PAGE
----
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This article was written during the Queensland response to the COVID-19 pandemic and reflects the information available at the date of publication. Please check the Queensland Government COVID-19 webpage for updated information and current health advice regarding COVID-19 in Queensland.

School holidays provide a time for children to take a break from learning, for families to spend time together, and sometimes, travel near and far for holiday breaks.

Even though this year’s school holidays might look a little different to other years, there are a lot of things you and your kids can do during the break.

But first up, here are our top tips to staying safe and healthy during school holidays.

  1. Keep social distancing in mind – at the park, at tourist attraction or at a friend’s house, you and your children should try to stay 1.5 metres away from others where possible.
  2. Practise good hand hygiene – wash your hands and your kids’ hands often and properly, and carry hand sanitiser for times when soap and water isn’t available.
  3. Cover coughs and sneezes with a clean tissue or your elbow.
  4. Stay at home when you’re sick, even with a sniffle, and stay away from others who are unwell.
  5. Plan ahead so that you understand how restrictions might affect places you plan to visit.
  6. If you arrive at a crowded park, attraction or party and can’t practise social distancing, leave and return another time when it’s quieter.
  7. Keep a record of where you’ve been and when so you’re confident of the details if any Public Health Alerts are released.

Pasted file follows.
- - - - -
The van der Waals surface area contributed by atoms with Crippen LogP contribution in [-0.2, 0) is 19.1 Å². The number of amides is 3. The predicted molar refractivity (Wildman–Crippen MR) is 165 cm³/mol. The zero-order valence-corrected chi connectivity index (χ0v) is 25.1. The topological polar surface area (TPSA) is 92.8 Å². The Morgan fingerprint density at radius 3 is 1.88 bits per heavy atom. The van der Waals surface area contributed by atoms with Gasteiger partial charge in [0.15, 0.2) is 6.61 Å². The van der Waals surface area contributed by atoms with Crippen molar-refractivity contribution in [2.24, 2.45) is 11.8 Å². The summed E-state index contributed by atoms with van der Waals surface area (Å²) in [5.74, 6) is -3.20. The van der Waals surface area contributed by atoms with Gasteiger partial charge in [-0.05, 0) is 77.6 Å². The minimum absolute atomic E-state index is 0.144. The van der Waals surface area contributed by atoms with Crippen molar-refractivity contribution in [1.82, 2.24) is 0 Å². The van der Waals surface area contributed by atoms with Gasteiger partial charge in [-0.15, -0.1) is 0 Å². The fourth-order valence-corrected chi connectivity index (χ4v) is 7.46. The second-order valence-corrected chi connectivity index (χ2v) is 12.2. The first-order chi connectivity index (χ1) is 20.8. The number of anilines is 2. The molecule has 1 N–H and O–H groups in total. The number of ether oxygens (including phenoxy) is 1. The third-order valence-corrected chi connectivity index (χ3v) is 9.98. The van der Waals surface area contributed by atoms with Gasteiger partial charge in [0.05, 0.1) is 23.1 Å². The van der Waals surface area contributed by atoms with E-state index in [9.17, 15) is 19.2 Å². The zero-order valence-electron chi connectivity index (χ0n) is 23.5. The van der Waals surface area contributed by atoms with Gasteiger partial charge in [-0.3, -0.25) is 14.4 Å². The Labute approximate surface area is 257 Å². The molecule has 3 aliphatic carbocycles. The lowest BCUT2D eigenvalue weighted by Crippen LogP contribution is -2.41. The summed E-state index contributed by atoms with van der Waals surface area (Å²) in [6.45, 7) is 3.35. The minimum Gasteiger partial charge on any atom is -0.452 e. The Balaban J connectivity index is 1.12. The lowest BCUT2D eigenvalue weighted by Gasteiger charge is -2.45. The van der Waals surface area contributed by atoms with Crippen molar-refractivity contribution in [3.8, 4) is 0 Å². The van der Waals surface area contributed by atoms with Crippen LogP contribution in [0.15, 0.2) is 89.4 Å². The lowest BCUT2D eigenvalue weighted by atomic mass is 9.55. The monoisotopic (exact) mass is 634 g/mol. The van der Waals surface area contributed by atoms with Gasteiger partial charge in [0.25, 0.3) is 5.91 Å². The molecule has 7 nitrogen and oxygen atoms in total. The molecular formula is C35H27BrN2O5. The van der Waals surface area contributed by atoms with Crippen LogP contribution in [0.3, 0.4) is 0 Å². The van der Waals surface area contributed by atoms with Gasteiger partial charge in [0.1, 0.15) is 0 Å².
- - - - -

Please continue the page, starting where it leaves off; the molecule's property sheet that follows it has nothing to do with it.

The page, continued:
8. Get tested for COVID-19 if you have any symptoms, no matter how mild they seem.
  9. Think differently about how kids can connect with older or unwell family members and friends – could they play a game together that doesn’t involve touching, or could they video call if they can’t see them in person?
  10. Remember that you know your family best – plan activities that will work for you and your family’s health.

 

Think differently for these holidays
Take this opportunity to get to know our amazing state even better. Queensland has everything: there are gorges to walk, islands to explore, rainforests to marvel at, deserts with amazing wildlife, reefs that are home to fantastic fish and marine life, mountains to climb, historical sites to witness and farms to frequent. Visit Queensland.com for inspiration and travel ideas.

Can we visit relatives?
Yes, you can visit relatives and friends in Queensland, as long as you are able to practise social distancing. Keep this in mind and call ahead to plan your visit safely. You should be careful when visiting grandparents and other elderly relatives, or people with pre-existing health conditions that might put them at higher risk of serious illness if they were to get COVID-19. Pay extra attention to hygiene like handwashing and make sure you and your children maintain social distancing while visiting. To stay up to date with the latest restriction advice here.

Can my child have friends over? Can they sleepover?
Your child is allowed to have friends over and they can have sleepovers. You should encourage children to practise social distancing, good hygiene, washing their hands before they prepare food or eat, covering any coughs or sneezes and staying home and away from others if they are sick.

Older children and teenagers who require less supervision should be reminded that it’s their responsibility to keep themselves and their friends safe by practising social distancing and good hygiene when with their friends.

Will my family need to quarantine when we get home from holidays?
No quarantine period applies if you haven’t left Queensland, unless you come in contact with someone who has the virus.

Find out the latest information  on the Queensland Government COVID-19 website.

Why we can’t let our guard down
Queenslanders acted quickly and responsibly when we needed to slow the spread of COVID-19 in our state. Because of this great work, our case numbers are so low that we’re able to ease restrictions and get the state running again.